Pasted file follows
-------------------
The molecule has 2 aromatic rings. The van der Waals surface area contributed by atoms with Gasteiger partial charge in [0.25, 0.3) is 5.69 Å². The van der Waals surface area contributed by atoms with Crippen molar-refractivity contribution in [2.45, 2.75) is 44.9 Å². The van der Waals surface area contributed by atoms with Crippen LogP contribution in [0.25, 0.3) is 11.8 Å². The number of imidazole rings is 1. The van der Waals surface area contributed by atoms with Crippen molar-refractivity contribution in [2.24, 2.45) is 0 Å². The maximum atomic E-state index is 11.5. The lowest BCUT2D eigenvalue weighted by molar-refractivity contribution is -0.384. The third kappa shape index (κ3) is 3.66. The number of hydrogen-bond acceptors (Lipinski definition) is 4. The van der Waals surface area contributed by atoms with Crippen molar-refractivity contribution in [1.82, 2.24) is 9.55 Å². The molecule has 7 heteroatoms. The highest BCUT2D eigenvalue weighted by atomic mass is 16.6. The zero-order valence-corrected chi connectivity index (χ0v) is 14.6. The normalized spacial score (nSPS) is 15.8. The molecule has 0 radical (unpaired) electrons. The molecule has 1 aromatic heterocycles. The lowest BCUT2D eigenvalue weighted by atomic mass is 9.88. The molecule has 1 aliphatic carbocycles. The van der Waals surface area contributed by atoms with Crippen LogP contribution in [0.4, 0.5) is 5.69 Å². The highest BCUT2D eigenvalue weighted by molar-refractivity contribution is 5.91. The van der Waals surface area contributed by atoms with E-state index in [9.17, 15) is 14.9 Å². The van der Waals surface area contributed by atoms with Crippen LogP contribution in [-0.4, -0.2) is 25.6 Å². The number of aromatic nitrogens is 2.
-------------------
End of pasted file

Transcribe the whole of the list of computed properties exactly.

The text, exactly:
The molecule has 2 aromatic rings. The van der Waals surface area contributed by atoms with Gasteiger partial charge in [0.25, 0.3) is 5.69 Å². The van der Waals surface area contributed by atoms with Crippen molar-refractivity contribution in [2.45, 2.75) is 44.9 Å². The van der Waals surface area contributed by atoms with Crippen LogP contribution in [0.25, 0.3) is 11.8 Å². The number of imidazole rings is 1. The van der Waals surface area contributed by atoms with Crippen molar-refractivity contribution in [2.24, 2.45) is 0 Å². The maximum atomic E-state index is 11.5. The lowest BCUT2D eigenvalue weighted by molar-refractivity contribution is -0.384. The third kappa shape index (κ3) is 3.66. The number of hydrogen-bond acceptors (Lipinski definition) is 4. The van der Waals surface area contributed by atoms with Crippen molar-refractivity contribution in [1.82, 2.24) is 9.55 Å². The molecule has 7 heteroatoms. The highest BCUT2D eigenvalue weighted by atomic mass is 16.6. The zero-order valence-corrected chi connectivity index (χ0v) is 14.6. The normalized spacial score (nSPS) is 15.8. The molecule has 0 radical (unpaired) electrons. The molecule has 1 aromatic heterocycles. The lowest BCUT2D eigenvalue weighted by atomic mass is 9.88. The molecule has 1 aliphatic carbocycles. The van der Waals surface area contributed by atoms with Crippen LogP contribution in [0.4, 0.5) is 5.69 Å². The highest BCUT2D eigenvalue weighted by molar-refractivity contribution is 5.91. The van der Waals surface area contributed by atoms with E-state index in [9.17, 15) is 14.9 Å². The van der Waals surface area contributed by atoms with Crippen LogP contribution in [-0.4, -0.2) is 25.6 Å². The number of aromatic nitrogens is 2.